If you want to successfully launch a product, you should have a plan laid out. What helps in this process is having a proper product operations dashboard that communicates your key goals and metrics.
So whether you are a product developer or product manager, we prepared a product ops dashboard guide to help you arrive at the results you’re searching for.
Product Operations Dashboard Definition
A product operations dashboard is an interactive real-time monitoring of important KPIs that allows instant access to vital data. An operational dashboard divides key indicators and information from data that’s all over the place and offers them to users clearly and quickly, allowing users to perform tasks faster. To prevent high-risk operations, the operational dashboard needs to monitor data in real-time.
You may also split the data to instantly get answers. Want to see how many new users are completing a specific action and coming via a new acquisition channel? Do you want to discover how a new feature you are testing will affect your business? You should be able to get the answers to these questions on your dashboard in real time so you can make as many course corrections as necessary.
Tips on Putting Together a Product Operations Dashboard
Below is a list of things to keep in mind when crafting a product operations dashboard. For a more thorough view of the steps needed, different experienced product development consultancy provide services that help businesses grow.
Who’s Your Audience?
Starting with “why” is the best approach. That way you will arrive at the answer of who your primary audience is. The other portion of the process will be a lot simpler if your dashboard’s target audience is precisely identified.
Consult your sales, marketing, and product teams for suggestions. Align your definition of the target audience with the way your company defines it; they may do so using a persona, a title, a role, or any other number of characteristics. Use the terminology that your company is familiar with using.
You’ll frequently discover that your product dashboard has a variety of possible targets, none of which should be a high priority. So first determine your primary target audience.
What Goals are You Trying to Achieve?
What are your product dashboard goals? Are you aiming for more leads and sales? Are you trying to find a way to get more sales and leads? Do you want more effective marketing?
These are a few of the various goals that a dashboard can assist your team. If it’s more geared for a C-suite or shareholder audience, then you have the following objectives:
- Being able to quickly assess the company’s cash flow position
- Comparing the company’s revenue figures from this quarter to those from the same quarter last year
- Examining the overall earnings and expenditures for digital advertising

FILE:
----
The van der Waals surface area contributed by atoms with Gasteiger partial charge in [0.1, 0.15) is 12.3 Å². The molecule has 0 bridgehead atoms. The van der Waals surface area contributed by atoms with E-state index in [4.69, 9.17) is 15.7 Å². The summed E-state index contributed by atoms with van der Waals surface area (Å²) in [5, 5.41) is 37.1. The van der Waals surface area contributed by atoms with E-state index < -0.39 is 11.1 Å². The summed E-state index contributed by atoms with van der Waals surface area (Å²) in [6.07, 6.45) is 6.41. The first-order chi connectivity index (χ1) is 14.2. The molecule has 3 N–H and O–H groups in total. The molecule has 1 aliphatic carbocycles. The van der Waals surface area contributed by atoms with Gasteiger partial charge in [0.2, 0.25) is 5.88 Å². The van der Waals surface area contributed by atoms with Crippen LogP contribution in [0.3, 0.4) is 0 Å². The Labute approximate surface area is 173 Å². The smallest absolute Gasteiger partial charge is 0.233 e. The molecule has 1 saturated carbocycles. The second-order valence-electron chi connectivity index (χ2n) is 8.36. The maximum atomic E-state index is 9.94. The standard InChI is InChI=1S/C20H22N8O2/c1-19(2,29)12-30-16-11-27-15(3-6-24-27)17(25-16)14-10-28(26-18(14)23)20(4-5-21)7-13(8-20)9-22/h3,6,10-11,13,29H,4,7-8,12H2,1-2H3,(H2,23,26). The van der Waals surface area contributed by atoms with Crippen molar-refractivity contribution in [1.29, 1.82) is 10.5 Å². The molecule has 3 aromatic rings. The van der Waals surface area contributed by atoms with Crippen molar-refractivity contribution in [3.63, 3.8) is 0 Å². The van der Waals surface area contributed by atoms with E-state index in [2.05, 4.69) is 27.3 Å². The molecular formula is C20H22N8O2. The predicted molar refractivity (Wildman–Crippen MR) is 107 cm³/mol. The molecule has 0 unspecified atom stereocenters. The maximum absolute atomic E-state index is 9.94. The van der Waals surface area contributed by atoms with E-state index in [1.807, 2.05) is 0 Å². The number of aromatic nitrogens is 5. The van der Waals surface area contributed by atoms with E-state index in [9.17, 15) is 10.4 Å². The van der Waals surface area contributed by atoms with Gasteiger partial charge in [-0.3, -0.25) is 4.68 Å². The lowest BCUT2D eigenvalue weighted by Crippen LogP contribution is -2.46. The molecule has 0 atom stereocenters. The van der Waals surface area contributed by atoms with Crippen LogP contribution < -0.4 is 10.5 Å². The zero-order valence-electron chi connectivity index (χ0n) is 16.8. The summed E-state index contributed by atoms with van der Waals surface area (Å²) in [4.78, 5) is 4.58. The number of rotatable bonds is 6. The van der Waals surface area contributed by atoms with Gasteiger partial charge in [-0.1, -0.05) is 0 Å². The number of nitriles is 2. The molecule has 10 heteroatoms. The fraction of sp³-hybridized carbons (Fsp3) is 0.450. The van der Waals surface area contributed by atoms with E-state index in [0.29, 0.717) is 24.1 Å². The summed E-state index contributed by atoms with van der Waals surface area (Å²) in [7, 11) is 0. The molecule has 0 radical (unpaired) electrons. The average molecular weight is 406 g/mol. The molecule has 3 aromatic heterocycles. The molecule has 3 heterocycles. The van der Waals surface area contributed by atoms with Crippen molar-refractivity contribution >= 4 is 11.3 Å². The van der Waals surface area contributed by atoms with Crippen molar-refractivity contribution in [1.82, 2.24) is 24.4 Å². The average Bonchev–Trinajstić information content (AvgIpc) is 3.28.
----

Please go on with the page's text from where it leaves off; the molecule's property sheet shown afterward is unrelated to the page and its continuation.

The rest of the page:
Define the Stack
The quality of the data used to build your product ops dashboard will determine it. Pay attention that you’re collecting all the information you’ll require for a complete overview. Getting a thorough glimpse of what is available is the first step in the procedure.
You’ll need to be aware of the tools you’re employing. You must grasp how they work together and how each department intends to employ them. Additionally, you need to understand the triggers for various situations and the digital footprint those leave to determine when and where data travels from one location to another.
If your company has already implemented company architecture planning, all this will be much quicker. The majority of the bases are covered by those exercises’ artifacts. if your architecture doesn’t already have a comprehensive guide, then it’s time for a proper dive into which data sources are on offer.
What KPIs are Important?
Various KPIs can help your case if you are aware of your main responsibilities and daily essential tasks. If you really have in-depth knowledge of the industry this stage can be way easier. If you don’t, you are in danger of wasting your time by building a dashboard that nobody uses.
Decluttering the information is vital because the risk dashboards lie in the fact that it’s easy to get lost in all the information. An abundance of pie-charts, graphs, and numbers can put you on the wrong path, leading to your team wasting energy and money.
Throughout the entire process, communication and cooperation with the team are important. You might also bear in mind that it is ok to push back on unrealistic requests, especially if they don’t align with the objectives of the dashboard.
Before you go, here is a quick rundown of the things you should be looking at to get to your goal:
- Be precise about your end goal – your board’s aim will guide its design
- Incorporate just the information needed – you shouldn’t have the dashboard cluttered with information
- Consider data-ink ratio – limit decorative elements that don’t truly get the message across
- Round your numbers – being too precise can cloud some important moves you should make
- Use efficient visualization – good visualization helps get the message across quickly
- Group the related metrics – make the dashboard user-friendly and easy to read
- Be consistent – using the same visualizations and layouts helps make a consistent picture of the situation
- Give your numbers context – don’t just spread out different numbers without explanation
- Keep evolving your dashboards – check that your dashboard is engaging the right people
Remember, with a dynamic real-time view of how the product is performing your staff can be better aligned. Most importantly, it can understand the impact of the product strategies on the metrics your organization values the most.